jon and bob's answer has the right idea. I have DM'd D&D games for over ten years and I can see the devs slowly working towards resolving some of the glaring issues that are present in the game mechanics. That said, they cannot account for everything. That is why, in every single chapter of the Player's Handbook, you are explicitly told that the RAW are intended to guide character creation and gameplay, not constrain it.
If you're wielding a two-handed weapon and you have the War Caster feat, the rules say that you can still cast the spell (I imagine, in the example case of the burning hands spell, it would involve pouring magic into your sword, limning it with flames, and then swinging the sword in a large arc that sends the flames out in a cone). Without the War Caster feat, I wouldn't say that you would have to drop the two-handed sword, only that you would have to balance it in such a way (say, against your shoulder) that you can get a free hand to cast the spell. I would then say that you make opportunity attacks with disadvantage until the start of your next turn because you had to sacrifice proper sword-fighting form in order to cast the spell. Of course, if it's a more complex spell such as a ritual in which you need to do tasks that would reasonably require two hands, then you should be putting away your sword.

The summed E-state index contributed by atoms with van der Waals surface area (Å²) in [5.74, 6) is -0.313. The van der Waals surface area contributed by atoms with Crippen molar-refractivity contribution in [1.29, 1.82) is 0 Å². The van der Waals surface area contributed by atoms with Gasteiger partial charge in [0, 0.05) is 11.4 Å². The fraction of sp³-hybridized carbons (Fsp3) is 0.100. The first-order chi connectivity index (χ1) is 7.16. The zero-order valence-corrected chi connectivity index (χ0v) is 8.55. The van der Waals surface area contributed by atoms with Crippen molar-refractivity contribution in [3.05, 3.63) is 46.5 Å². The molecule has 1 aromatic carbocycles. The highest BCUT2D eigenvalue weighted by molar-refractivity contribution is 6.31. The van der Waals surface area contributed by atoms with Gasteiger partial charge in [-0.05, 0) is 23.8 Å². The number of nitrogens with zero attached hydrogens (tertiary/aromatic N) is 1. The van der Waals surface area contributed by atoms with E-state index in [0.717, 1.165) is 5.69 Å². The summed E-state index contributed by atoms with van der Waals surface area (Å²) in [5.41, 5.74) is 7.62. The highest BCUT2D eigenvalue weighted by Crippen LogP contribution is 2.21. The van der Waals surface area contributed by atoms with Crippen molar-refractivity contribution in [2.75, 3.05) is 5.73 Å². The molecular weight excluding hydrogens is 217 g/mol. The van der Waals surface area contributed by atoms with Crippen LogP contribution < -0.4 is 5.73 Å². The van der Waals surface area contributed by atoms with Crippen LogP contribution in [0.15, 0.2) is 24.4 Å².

Again, this isn't necessarily RAW, but you are told dozens of times throughout the PHB that the RAW are not always comprehensive enough to account for the variety of circumstances that occur in a game. Discuss it with your DM to make sure you are both on the same page. He or she may decide that you can't take any opportunity attacks with a two-handed weapon if you have cast a spell in the previous turn without the War Caster feat. Don't be afraid to come up with an independent solution (sometimes pejoratively called a "house rule") for situations like this. There's nothing wrong with making up an answer in order to clarify gameplay, especially if perusing the books and querying on the internet would hold up the game. And don't be afraid to make rulings that favour a player's convenience. Remember that the characters are the highest calibre of heroes (or anti-heroes) who are capable of exploiting every advantage they can find in order to increase their odds of survival and success.